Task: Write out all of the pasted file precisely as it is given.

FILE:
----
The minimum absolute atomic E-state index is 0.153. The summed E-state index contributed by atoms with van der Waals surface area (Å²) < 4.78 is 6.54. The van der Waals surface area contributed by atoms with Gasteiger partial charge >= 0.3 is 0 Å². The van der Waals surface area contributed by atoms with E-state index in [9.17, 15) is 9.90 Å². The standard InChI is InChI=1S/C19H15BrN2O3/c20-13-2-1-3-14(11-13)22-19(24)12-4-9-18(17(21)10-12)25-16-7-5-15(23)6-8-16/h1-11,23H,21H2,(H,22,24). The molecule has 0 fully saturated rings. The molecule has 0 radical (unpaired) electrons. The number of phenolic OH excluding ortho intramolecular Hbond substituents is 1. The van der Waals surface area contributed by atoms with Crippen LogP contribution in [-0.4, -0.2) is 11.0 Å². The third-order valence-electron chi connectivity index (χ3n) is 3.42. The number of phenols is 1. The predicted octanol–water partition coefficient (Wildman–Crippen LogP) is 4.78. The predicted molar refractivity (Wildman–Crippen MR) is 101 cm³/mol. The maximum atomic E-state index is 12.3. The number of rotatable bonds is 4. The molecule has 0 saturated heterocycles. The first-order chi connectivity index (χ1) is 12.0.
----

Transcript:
The minimum absolute atomic E-state index is 0.153. The summed E-state index contributed by atoms with van der Waals surface area (Å²) < 4.78 is 6.54. The van der Waals surface area contributed by atoms with Gasteiger partial charge >= 0.3 is 0 Å². The van der Waals surface area contributed by atoms with E-state index in [9.17, 15) is 9.90 Å². The standard InChI is InChI=1S/C19H15BrN2O3/c20-13-2-1-3-14(11-13)22-19(24)12-4-9-18(17(21)10-12)25-16-7-5-15(23)6-8-16/h1-11,23H,21H2,(H,22,24). The molecule has 0 fully saturated rings. The molecule has 0 radical (unpaired) electrons. The number of phenolic OH excluding ortho intramolecular Hbond substituents is 1. The van der Waals surface area contributed by atoms with Crippen LogP contribution in [-0.4, -0.2) is 11.0 Å². The third-order valence-electron chi connectivity index (χ3n) is 3.42. The number of phenols is 1. The predicted octanol–water partition coefficient (Wildman–Crippen LogP) is 4.78. The predicted molar refractivity (Wildman–Crippen MR) is 101 cm³/mol. The maximum atomic E-state index is 12.3. The number of rotatable bonds is 4. The molecule has 0 saturated heterocycles. The first-order chi connectivity index (χ1) is 12.0.